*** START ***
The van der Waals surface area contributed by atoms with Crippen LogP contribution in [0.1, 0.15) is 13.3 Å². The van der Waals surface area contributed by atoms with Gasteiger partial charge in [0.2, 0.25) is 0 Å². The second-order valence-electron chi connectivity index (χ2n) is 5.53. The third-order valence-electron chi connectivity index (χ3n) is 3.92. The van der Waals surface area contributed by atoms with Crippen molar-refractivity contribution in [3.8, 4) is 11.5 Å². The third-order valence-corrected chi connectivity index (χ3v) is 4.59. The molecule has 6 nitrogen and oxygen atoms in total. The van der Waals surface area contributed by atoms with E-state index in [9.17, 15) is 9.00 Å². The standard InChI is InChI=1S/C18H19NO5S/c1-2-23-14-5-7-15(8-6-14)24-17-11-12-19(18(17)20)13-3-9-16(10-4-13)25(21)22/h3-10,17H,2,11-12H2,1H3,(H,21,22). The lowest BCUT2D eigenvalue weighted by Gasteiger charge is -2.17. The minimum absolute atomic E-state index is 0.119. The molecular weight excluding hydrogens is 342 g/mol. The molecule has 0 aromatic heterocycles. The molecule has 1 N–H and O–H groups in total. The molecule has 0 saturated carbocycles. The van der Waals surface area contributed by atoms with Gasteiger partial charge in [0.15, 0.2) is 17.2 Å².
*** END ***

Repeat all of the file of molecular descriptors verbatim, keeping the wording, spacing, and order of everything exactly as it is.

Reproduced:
The van der Waals surface area contributed by atoms with Crippen LogP contribution in [0.1, 0.15) is 13.3 Å². The van der Waals surface area contributed by atoms with Gasteiger partial charge in [0.2, 0.25) is 0 Å². The second-order valence-electron chi connectivity index (χ2n) is 5.53. The third-order valence-electron chi connectivity index (χ3n) is 3.92. The van der Waals surface area contributed by atoms with Crippen molar-refractivity contribution in [3.8, 4) is 11.5 Å². The third-order valence-corrected chi connectivity index (χ3v) is 4.59. The molecule has 6 nitrogen and oxygen atoms in total. The van der Waals surface area contributed by atoms with E-state index in [9.17, 15) is 9.00 Å². The standard InChI is InChI=1S/C18H19NO5S/c1-2-23-14-5-7-15(8-6-14)24-17-11-12-19(18(17)20)13-3-9-16(10-4-13)25(21)22/h3-10,17H,2,11-12H2,1H3,(H,21,22). The lowest BCUT2D eigenvalue weighted by Gasteiger charge is -2.17. The minimum absolute atomic E-state index is 0.119. The molecular weight excluding hydrogens is 342 g/mol. The molecule has 0 aromatic heterocycles. The molecule has 1 N–H and O–H groups in total. The molecule has 0 saturated carbocycles. The van der Waals surface area contributed by atoms with Gasteiger partial charge in [0.15, 0.2) is 17.2 Å².